Observed vortex and thermodynamic structure of Hurricane Isabel at maximum intensity
Michael M. Bell, Colorado State University, Ft. Collins and NCAR, Boulder, CO; and M. T. Montgomery, M. L. Black, and S. D. Aberson
Hurricane Isabel became a powerful category five storm on the Saffir-Simpson scale on September 11th, 2003 and maintained this intensity over a four day period. The NOAA Hurricane Hunters flew multiple missions into Isabel from September 11th to September 14th, collecting a multi-platform dataset that includes dropsonde, step-frequency radiometer, lower-fuselage surveillance radar and tail Doppler radar data, in situ measurements, and video footage. High-resolution rapid scan satellite imagery was also recorded during this time period. These instruments show several unique features, including the presence of extremely high wind speeds, multiple mesovortices, and a polygonal eyewall.
This paper will present a composite view of Isabel at maximum intensity from these multiple data sources, and will explore the thermodynamic and azimuthal mean wind structure of the vortex derived from the in situ, dropsonde and Doppler measurements. A preliminary two-dimensional stability analysis of the vortex structure has been performed using the flight-level winds indicating potential growth of higher-order wavenumber instabilities, and will be compared with the observed polygonal eyewall and mesovortex structure. The diagnosed thermodynamic structure is consistent with previous hurricane studies, and the mechanisms that may have contributed to the unusually high wind speeds and possible "superintensity" of Isabel during this time period will be discussed.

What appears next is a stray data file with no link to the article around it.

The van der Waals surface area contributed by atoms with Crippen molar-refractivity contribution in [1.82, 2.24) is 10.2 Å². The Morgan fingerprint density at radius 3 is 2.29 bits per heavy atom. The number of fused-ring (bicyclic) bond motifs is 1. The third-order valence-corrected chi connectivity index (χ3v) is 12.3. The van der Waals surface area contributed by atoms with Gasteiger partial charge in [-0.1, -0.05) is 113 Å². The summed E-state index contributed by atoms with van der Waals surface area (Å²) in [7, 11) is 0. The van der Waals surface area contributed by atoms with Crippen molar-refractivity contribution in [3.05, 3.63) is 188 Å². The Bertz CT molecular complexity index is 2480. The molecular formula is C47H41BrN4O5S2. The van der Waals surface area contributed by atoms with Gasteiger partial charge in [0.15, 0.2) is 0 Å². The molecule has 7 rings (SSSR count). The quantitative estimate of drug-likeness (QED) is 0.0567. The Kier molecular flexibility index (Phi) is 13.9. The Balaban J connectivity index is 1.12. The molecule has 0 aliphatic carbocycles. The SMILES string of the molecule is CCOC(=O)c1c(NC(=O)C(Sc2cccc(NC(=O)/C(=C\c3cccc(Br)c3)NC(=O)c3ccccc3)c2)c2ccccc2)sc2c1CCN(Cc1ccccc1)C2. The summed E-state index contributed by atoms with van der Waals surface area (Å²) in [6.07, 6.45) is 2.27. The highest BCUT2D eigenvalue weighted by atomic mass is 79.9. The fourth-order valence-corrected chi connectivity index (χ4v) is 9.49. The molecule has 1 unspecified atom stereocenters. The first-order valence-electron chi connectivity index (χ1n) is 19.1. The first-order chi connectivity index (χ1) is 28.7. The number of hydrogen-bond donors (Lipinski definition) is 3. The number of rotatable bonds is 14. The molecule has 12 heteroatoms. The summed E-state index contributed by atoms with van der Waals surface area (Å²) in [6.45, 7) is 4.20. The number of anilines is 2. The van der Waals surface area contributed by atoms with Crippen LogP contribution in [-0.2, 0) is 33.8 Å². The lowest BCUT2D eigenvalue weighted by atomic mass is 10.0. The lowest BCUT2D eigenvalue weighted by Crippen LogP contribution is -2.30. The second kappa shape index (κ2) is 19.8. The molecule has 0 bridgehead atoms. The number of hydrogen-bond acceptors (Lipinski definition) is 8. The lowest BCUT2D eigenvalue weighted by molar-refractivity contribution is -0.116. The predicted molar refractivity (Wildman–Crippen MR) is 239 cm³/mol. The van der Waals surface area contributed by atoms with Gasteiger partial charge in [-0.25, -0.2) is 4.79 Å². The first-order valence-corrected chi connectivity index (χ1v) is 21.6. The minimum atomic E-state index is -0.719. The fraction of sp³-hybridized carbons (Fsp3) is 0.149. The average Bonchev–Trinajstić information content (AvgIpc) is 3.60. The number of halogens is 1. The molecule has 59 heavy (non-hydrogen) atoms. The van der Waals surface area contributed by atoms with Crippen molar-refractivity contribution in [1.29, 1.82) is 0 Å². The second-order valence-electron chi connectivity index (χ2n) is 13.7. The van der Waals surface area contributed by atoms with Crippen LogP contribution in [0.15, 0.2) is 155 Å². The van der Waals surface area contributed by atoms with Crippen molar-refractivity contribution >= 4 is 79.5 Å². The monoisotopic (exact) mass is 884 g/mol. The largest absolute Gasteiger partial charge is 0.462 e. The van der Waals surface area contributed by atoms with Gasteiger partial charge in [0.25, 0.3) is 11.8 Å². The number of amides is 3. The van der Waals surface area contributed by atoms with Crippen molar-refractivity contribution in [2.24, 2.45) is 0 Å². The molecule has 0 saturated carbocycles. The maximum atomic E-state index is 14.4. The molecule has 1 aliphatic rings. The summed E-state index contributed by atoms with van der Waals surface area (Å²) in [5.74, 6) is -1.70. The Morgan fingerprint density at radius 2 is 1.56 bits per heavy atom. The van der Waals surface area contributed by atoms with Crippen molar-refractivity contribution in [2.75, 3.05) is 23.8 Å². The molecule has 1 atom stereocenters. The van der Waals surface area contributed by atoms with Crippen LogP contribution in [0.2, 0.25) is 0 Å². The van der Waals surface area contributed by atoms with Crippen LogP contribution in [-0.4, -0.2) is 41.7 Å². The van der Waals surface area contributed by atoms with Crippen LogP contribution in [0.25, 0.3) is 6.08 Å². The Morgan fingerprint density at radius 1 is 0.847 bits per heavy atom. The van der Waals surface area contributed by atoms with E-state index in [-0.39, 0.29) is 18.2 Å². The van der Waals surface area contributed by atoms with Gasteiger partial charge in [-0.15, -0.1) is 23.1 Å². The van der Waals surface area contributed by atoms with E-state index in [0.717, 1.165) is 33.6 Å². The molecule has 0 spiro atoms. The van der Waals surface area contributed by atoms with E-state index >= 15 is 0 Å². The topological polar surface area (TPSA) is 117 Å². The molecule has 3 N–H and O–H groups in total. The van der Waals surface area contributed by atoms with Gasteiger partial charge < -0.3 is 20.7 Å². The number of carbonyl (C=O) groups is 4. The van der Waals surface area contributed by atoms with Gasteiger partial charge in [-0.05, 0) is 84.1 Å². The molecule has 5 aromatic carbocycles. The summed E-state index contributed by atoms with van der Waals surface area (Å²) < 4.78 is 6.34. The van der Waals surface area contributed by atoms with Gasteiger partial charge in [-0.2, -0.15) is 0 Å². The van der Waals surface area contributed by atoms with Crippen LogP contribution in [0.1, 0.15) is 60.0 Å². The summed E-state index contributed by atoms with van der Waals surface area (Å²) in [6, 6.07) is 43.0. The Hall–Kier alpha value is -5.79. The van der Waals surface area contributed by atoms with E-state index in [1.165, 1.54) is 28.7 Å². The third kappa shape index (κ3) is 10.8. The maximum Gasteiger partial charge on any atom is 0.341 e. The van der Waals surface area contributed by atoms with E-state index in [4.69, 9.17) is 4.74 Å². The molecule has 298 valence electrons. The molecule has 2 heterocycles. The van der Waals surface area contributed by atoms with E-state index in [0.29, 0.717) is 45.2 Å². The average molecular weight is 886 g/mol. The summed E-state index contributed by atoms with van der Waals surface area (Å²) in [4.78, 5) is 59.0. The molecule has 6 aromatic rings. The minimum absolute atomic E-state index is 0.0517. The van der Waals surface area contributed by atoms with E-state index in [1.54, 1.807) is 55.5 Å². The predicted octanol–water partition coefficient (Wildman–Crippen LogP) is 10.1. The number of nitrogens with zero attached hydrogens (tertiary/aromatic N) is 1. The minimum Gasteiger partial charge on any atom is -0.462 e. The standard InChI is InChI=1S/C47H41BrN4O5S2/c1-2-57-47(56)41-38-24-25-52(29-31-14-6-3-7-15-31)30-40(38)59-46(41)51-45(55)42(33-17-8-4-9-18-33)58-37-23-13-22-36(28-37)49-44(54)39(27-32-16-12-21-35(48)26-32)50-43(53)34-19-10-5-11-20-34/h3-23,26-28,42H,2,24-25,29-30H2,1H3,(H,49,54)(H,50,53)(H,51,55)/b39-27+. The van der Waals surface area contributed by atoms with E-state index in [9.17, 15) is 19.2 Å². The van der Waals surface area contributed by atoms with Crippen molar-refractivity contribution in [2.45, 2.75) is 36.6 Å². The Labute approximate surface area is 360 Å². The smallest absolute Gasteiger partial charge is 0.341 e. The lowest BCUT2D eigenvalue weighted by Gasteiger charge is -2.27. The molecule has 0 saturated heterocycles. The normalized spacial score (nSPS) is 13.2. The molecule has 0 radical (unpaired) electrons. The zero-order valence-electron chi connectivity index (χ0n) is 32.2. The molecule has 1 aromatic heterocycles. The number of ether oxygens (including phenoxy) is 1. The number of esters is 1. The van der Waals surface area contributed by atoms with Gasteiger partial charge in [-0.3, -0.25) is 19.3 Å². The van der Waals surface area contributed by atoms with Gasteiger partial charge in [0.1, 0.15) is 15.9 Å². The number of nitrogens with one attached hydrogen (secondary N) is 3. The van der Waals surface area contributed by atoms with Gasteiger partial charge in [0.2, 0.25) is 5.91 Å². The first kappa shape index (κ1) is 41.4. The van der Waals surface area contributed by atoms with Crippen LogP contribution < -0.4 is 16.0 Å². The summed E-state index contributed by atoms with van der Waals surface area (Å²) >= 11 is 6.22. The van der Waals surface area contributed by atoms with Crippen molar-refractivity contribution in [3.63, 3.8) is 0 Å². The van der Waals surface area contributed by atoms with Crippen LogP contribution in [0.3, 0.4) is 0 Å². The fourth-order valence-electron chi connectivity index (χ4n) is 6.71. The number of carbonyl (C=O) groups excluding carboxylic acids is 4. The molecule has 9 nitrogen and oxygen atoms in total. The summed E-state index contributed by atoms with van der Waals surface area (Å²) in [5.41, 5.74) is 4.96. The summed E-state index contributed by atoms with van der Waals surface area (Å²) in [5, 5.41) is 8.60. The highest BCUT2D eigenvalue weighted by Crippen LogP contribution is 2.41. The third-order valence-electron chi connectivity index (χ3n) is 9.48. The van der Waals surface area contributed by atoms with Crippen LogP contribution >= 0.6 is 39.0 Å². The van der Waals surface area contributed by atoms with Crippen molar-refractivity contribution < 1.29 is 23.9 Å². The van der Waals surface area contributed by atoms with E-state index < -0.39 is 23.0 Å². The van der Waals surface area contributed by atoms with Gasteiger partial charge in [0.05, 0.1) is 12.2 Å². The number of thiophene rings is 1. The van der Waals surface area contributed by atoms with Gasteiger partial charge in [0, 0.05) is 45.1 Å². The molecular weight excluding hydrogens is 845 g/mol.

Extended Abstract (160K)
Session 6D, tropical cyclone observations and structure IV
Tuesday, 4 May 2004, 10:15 AM-11:45 AM, Napoleon III Room
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